This started as an afternoon visit to the paddyfields with a focus on raptors, but ended with a puzzling conundrum!
Buteo buzzards in Malaysia have always been a problem for me. I’ve never been down to see the regular birds at Bukit Tinggi, and I’ve been unlucky at other hill stations. A month or so ago I did see one high overhead at Bedong during the Raptor Watch, but lost it when reaching for the camera, before I could confirm its specific identity.
So when I spotted this bird I knew it was a West Malaysia ‘lifer’;the question was, which one? It was pretty obvious that it was ‘new’ for the local crow and Brahminy Kite population too, and they harassed it mercilessly wherever it went.
Malaysia only has two ‘species’ of Buteo on the list of species recorded – Common Buzzard B. buteo and ‘Long-legged B. rufinus or Long-legged x Upland Buzzard B. hemilasius’. The latter mouthful refers to a bird at Chuping (where else?!) which occurred in February 2008. It resembled Long-legged except for the fact that the feathering on the tarsi appeared to extend some way below the tibio-tarsal joint. This was thought by some to be evidence of possible Upland Buzzard genes; thus the possibility of hybridization could not be ruled out.
The waters are further muddied by the fact that Malaysia probably gets two forms of ‘Common Buzzard’ (or two species of what was formerly considered Common Buzzard, depending on your taxonomic convictions!). Wells (1999) mentions that Common (Steppe) Buzzard B. b.vulpinus and Common (Eastern) Buzzard B.(b.) japonensis have been identified from specimens, but Robson (2008) reclassifies the latter as Himalayan Buzzard B. (buteo) burmanicus. My understanding is that japonensis has not been recorded in South-east Asia.
Fortunately for me, the bird which I initially saw distantly in flight ‘reappeared’ in a field not too far away.
The pale iris showed that the bird was a juvenile. Unfortunately, its tarsi were hidden in the long grass, though the shot below possibly shows ‘a bit of leg’…or grass! The presence of and extent of tarsal feathering is important in sorting out this group.
A greatly enlarged shot of it momentarily lowering its undercarriage in flight, revealing apparently unfeathered tarsi.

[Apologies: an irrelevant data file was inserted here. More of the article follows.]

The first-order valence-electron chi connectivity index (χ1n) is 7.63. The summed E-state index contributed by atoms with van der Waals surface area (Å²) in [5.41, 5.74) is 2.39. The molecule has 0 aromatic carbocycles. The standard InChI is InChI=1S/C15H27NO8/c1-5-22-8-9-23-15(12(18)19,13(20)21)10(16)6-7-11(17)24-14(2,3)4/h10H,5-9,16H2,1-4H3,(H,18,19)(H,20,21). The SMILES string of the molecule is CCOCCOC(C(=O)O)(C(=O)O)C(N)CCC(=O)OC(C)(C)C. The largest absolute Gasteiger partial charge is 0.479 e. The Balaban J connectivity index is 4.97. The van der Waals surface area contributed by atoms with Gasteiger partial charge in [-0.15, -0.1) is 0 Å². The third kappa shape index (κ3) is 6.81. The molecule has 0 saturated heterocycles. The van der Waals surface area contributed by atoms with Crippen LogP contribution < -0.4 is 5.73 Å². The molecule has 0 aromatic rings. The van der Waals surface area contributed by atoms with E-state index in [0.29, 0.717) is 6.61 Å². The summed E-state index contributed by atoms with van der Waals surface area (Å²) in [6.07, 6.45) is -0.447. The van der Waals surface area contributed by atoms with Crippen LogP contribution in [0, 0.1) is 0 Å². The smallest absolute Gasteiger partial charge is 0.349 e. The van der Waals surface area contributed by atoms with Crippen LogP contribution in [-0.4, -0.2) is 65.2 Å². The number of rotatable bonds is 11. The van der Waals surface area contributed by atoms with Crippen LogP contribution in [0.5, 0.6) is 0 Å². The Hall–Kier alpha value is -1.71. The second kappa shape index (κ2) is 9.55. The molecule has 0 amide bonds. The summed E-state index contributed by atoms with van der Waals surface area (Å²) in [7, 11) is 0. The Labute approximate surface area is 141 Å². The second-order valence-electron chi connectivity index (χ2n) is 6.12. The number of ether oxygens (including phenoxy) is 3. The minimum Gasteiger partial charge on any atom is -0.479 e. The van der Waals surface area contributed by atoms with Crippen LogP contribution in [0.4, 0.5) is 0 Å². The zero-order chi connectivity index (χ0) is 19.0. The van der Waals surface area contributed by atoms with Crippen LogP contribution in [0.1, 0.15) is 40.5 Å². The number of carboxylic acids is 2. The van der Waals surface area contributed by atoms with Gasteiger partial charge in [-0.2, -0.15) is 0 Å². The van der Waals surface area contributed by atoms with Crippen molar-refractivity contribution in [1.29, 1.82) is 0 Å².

Being almost completely clueless about Buteos, I sought enlightenment from the fount of all knowledge (some of it useful!) otherwise known as Facebook. Initially it was a straight toss-up between Long-legged and Upland. The problem was that it wasn’t rufous enough for Long-legged (especially on the tail) and it didn’t appear tarsal-feathered enough for Upland. Then I got a response from Dr Chaiyan Kasorndorkbua, who knows Asian raptors as well as or better than anyone. His surprising response was “without hesitation, a juvenile Himalayan Buzzard”! When I asked him how he eliminated Long-legged and Upland, he commented:
“The bird has a pale head without a dark brown post-ocular stripe. It has no rufous tones (contra rufinus) or dark brown tones (contra hemilasius, well dark morph juvenile at least) to the upperwing coverts, and has seemingly whitish greater and median underwing coverts (against hemilasius), and a rather connecting medium brown “belt” (against rufinus).”
Checking through the many photos of all three taxa on Oriental Bird Images, it does seem that Common Buzzard alone can sometimes lack a dark post-ocular stripe (the others always seem to have one, regardless of plumage colour and age, and many Commons also have one). So I am prepared to believe that this is a Himalayan Buzzard (but seriously doubt it can be the same species as Buteo buteo)! Any other thoughts?
The buzzard eclipsed everything else, but there were other things about too! Like this pair of Peregrines (male above, female below), presumably the same as the pair which sat on this pylon last winter.
I could make some comment about ladies liking pink but I’d better not!
In raptors and many waders, the female is bigger than the male; in the case of Ruff, however, the males are larger – so here there are two males on the left and a female on the right. In the ‘old days’, females Ruffs were known as Reeves.
A Common Snipe resting, showing the distinctive ‘twin spots’ at the tip of each covert feather (quite different from the bars on Pintail and Swinhoe’s). There’s a male Greater Painted-snipe in the foreground, one of at least twelve birds which emerged as dusk fell. These were great value to watch as they jumped up and down in their courtship/territorial displays. A couple of videos are linked below. The first shows a male reacting nervously to another bird out of view to us. The second is of an immature female having a bathe and preen in the gathering gloom.
Same bird, different camera! The top image was taken using my digiscoping set up and the lower one with the DSLR. The light was very poor and I probably should have adjusted the White Balance for the telescope. Oriental Reed Warblers get extremely active at dusk and are easy to view relative to other times of day. Pallas’ Grasshopper Warblers start singing away at this time of day too, an unlikely sound in the middle of their winter season. However, they usually sing from the base of the reeds, so are much more difficult to see (and photograph!). The sights and sounds of a marsh at sunset make for a great end to the day!